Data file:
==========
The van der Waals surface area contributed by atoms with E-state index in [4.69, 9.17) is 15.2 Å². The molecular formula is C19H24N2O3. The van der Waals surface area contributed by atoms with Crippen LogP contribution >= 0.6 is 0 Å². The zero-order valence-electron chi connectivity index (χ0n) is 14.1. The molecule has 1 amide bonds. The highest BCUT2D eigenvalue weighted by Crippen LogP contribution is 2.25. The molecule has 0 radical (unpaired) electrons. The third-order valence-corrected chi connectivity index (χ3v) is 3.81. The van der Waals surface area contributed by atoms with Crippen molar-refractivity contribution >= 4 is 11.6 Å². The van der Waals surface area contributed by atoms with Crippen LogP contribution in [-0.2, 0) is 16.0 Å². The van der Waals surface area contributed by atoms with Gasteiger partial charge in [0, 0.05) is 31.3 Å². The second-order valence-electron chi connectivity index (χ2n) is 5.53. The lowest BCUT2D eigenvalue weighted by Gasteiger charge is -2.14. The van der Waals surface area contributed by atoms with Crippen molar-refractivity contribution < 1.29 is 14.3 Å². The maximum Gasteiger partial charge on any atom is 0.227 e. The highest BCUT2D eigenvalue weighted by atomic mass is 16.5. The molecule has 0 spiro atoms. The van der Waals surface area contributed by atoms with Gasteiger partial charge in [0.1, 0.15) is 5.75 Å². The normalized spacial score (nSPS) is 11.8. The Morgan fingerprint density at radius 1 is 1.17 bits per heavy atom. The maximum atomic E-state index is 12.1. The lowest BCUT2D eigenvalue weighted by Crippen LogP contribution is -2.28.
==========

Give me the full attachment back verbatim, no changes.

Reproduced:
The van der Waals surface area contributed by atoms with E-state index in [4.69, 9.17) is 15.2 Å². The molecular formula is C19H24N2O3. The van der Waals surface area contributed by atoms with Crippen LogP contribution >= 0.6 is 0 Å². The zero-order valence-electron chi connectivity index (χ0n) is 14.1. The molecule has 1 amide bonds. The highest BCUT2D eigenvalue weighted by Crippen LogP contribution is 2.25. The molecule has 0 radical (unpaired) electrons. The third-order valence-corrected chi connectivity index (χ3v) is 3.81. The van der Waals surface area contributed by atoms with Crippen molar-refractivity contribution >= 4 is 11.6 Å². The van der Waals surface area contributed by atoms with Crippen LogP contribution in [-0.2, 0) is 16.0 Å². The van der Waals surface area contributed by atoms with Gasteiger partial charge in [0, 0.05) is 31.3 Å². The second-order valence-electron chi connectivity index (χ2n) is 5.53. The lowest BCUT2D eigenvalue weighted by Gasteiger charge is -2.14. The van der Waals surface area contributed by atoms with Crippen molar-refractivity contribution < 1.29 is 14.3 Å². The maximum Gasteiger partial charge on any atom is 0.227 e. The highest BCUT2D eigenvalue weighted by atomic mass is 16.5. The molecule has 0 spiro atoms. The van der Waals surface area contributed by atoms with Gasteiger partial charge in [0.1, 0.15) is 5.75 Å². The normalized spacial score (nSPS) is 11.8. The Morgan fingerprint density at radius 1 is 1.17 bits per heavy atom. The maximum atomic E-state index is 12.1. The lowest BCUT2D eigenvalue weighted by Crippen LogP contribution is -2.28.